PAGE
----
Ever since the beginning of this republic, there has been a dynamic tension between the power of the Senate and the power of the executive branch in foreign policy making and the declaration of war. Congress has sought to roll back some of the executive's power in the face of grave mistakes (particularly in Vietnam and Iraq) through legislation like the War Powers Resolution. Congress has also tried to constrain wartime budgets or set timetables for withdrawal. Therefore, Congress can exercise considerable power in foreign policy if it chooses.
So why does Congress fail to insist that it have a say in military action? The answer is simple. Much of Congress is too busy giving the President support to insist on constitutional guarantees. Even without a declaration of war, the United States went to war in Vietnam and Iraq with a broad majority in Congress. The loudest voices supporting intervention in Libya came from Senator John Kerry (Chairman, Senate Foreign Relations Committee) and Senator John McCain (ranking member, Senate Armed Services Committee), drowning out lonely voices in the minority like Senator Richard Lugar (ranking member, Senate Foreign Relations Committee).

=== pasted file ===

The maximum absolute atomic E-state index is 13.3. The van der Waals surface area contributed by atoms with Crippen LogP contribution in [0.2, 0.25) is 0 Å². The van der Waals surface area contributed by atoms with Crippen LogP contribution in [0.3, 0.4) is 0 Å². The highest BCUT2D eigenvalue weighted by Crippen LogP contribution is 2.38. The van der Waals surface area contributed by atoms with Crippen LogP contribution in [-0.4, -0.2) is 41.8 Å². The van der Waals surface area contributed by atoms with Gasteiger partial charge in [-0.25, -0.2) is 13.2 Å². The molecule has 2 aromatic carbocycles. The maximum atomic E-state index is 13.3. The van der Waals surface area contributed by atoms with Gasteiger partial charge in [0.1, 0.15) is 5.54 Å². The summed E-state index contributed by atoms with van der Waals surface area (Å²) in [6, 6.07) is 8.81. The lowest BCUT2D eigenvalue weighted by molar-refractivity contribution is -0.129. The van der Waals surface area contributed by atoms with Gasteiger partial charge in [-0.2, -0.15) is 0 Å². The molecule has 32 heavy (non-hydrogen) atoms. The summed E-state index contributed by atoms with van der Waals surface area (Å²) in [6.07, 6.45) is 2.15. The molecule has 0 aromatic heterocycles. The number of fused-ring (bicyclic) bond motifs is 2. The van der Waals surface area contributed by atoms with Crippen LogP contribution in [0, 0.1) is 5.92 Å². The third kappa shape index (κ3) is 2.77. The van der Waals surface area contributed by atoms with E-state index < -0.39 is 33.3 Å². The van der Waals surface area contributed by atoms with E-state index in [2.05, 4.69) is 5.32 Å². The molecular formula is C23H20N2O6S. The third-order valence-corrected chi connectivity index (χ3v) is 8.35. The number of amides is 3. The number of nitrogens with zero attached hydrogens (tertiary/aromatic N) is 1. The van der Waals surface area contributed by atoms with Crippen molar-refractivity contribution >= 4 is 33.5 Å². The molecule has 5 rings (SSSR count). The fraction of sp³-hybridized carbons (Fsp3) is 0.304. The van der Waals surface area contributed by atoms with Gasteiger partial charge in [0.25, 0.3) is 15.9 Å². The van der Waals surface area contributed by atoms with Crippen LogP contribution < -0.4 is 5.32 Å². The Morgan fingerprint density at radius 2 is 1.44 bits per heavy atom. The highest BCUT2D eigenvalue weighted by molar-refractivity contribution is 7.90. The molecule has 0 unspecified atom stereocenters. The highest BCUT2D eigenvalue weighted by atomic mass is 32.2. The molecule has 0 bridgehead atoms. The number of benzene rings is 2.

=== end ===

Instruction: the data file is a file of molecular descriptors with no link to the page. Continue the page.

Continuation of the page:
The executive should have broad power to shape foreign policy and protect the United States. But Senate oversight should be compulsory in cases where the executive branch wants to take military action without a pressing threat to national security or vital interests. This does not mean that the United States should never act without such interests, but it does mean that the Senate should retain its role as a check and balance in this great constitutional system. Further, the Senate should insist on protecting minority rights and hearing out those few Senators with legitimate concerns about military intervention.
Also see: http://lugar.senate.gov/news/record.cfm?id=332967&&